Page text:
You Need to Listen to Us


Jocelyn Pook composed a new original musical work for Prom number 49, featuring the National Youth Choirs of Great Britain and performed by the Southbank Sinfonia. Pook's new piece sets words from speeaches by environmental activist Greta Thunberg to music. The concert celebrated the rich musical landscape of nature and is inspired by the bestselling book The Lost Words by Robert Macfarlane which revives disappearing words describing the natural world.

Listen to this concert on the BBC site

Anxiety Fanfare and Variations for Voices

Anxiety Fanfare and Variations for Voices is a musical exploration of anxiety disorders, which are amongst the most common of mental health problems.

Pook took inspiration from conversations with people who suffer from anxiety, in all its many forms, and was particularly interested in the experience of living with anxiety on an everyday basis. This selection of new pieces includes first person descriptions of possible causes of anxiety, including the nervous energy of a singer waiting in the wings to go on stage, and some of its many possible effects – hyperventilation, a rush of adrenaline and indecision. They also address the circular nature of living with anxiety on a daily basis, and the busy mind of an insomniac lying awake at night.

Aurora Orchestra conducted by Graham Ross; soloists: Lore Lixenberg mezzo-soprano, Melanie Pappenheim mezzo-soprano, Jonathan Peter Kenny countertenor, George Ikediashibass, and the Mind and Soul Choir led by Lea Cornthwaite.

View this concert on the BBC site

Drawing Life

Jocelyn was commissioned by the Jewish Music Institute to create a new musical work. Drawing Life is inspired by poems and drawings from the book ‘I Never Saw Another Butterfly’, created by child inmates held in Terezin concentration camp by the Nazis. Jocelyn will work closely with dramaturge Emma Bernard to create a staged musical piece, an emotionally moving and educational addition to the creative canon of works reminding us of the destructive potential of man’s inhumanity to man.

The production will feature two vocal soloists – Melanie Pappenheim and Lorin Sklamberg (lead-singer of the Grammy-winning New York group The Klezmatics) – alongside Sophie Solomon (violin), Laura Moody (cello), Kate Shortt (cello), Susi Evans (clarinet) and Ian Watson (accordian). It will also use projected video, created by Serbian visual artist Dragan Aleksic, combining children’s drawings juxtaposed with survivor interviews, archive photographs and Nazi propaganda films made inside the camp.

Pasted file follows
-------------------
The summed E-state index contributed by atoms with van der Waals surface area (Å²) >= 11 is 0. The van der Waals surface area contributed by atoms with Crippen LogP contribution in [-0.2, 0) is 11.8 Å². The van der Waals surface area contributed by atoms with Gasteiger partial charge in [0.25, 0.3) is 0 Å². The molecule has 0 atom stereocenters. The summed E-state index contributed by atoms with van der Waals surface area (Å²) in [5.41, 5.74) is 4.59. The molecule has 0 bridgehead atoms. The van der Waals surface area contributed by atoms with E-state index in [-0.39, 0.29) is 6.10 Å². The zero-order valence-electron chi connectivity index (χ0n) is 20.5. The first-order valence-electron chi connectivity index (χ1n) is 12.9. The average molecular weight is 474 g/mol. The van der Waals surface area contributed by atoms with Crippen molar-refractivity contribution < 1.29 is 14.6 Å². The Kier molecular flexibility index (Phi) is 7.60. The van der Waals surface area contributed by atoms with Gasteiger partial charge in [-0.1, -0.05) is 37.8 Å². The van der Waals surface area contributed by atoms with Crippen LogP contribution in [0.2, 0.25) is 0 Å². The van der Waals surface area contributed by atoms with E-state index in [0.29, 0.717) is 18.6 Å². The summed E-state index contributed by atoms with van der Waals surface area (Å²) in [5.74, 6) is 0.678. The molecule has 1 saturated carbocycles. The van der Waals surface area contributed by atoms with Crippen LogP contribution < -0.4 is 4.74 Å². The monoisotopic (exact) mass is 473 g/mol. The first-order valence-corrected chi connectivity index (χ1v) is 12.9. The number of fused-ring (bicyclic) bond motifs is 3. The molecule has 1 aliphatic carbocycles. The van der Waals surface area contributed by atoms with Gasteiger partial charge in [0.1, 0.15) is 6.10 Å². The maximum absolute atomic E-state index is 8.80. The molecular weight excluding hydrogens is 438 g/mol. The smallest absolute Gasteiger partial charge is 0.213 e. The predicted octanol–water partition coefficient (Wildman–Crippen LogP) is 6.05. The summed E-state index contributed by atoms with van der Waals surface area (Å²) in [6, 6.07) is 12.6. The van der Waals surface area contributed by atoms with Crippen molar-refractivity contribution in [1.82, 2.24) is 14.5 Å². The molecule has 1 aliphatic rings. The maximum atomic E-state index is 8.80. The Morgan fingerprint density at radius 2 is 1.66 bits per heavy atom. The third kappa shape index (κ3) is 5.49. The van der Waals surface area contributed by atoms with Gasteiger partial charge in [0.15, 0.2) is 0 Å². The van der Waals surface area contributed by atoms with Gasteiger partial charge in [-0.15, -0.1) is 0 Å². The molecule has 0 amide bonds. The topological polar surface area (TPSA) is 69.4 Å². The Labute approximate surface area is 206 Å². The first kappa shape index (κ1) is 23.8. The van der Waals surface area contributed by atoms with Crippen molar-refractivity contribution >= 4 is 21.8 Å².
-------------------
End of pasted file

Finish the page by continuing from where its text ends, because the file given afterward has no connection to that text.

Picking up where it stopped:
Jocelyn Pook: “When asked to make a piece inspired by the poems and drawings of Terezin’s children, I accepted without hesitation. I had seen some of these works in the Jewish Museum in Prague several years ago, and it had a profound effect on me. What shines through in these works, and also in many survivors’ testimonies, is the capacity in people to find hope and beauty in the direst and bleakest of circumstances and the inventive, creative ways of doing this. I was also touched to read of countless individual acts of kindness and bravery from all sides. This piece will, I hope, be reflective without being devoid of light. It is about the human ability to find ways to nourish the spirit even in the harshest conditions. It is about the positive impact of creativity against all the odds.”

The first preview of Drawing Life took place at Jewish Book Week on 22 February 2014.
Kings Place, 90 York Way London, Greater London N1 9AG

‘The Terezin Ghetto’ Photo credited to SHOAH accessed by The Jewish Virtual Library

‘The Terezin Ghetto’ Photo credited to SHOAH accessed by The Jewish Virtual Library

Trees, Walls, Cities, with the Brodsky Quartet


Jocelyn Pook’s new work for the Brodsky Quartet and mezzo-soprano Loré Lixenberg was commissioned as part of the City of London Festival (23 June – 26 July 2013). The song-cycle is themed around places with walls, linking Derry~Londonderry, the City of London, Utrecht, Berlin, Vienna, Dubrovnik, Nicosia and Jerusalem in creative reconciliation. Overall, the piece aims to reflect the transcendence of and growth beyond such barriers that divide people.

Pook is among the eight composers who’ve contributed to the work, in partnership with local poets or using earlier texts. Pook’s libretto was specially written by Richard Thomas (well-known for writing Jerry Springer: The Opera and Anna Nicole). A theme running through the texts is trees – symbolic of life, freedom, environment, building and peace. The songs were brought together in an interlocking suite of musical material, composed by Nigel Osborne, creating a coherent journey between the styles and characters of the songs and cities.

[Jocelyn Pook] dared to be naive… [incorporating]
nursery rhymes in a way that as amusing and touching

Thames Diamond Jubilee Pageant

Jocelyn was one of eleven of Britain’s renowned film composers commissioned to write music for the Thames Diamond Jubilee Pageant in honour of the Diamond Jubilee of Elizabeth II.


Jocelyn created a new movement using Handel’s Water Music for inspiration. The suite of music was performed for the first time on 3 June 2012 by an ensemble of live musicians on musical barges carrying choirs and orchestras, part of a pageant of 670 military, commercial and pleasure boats on the river Thames.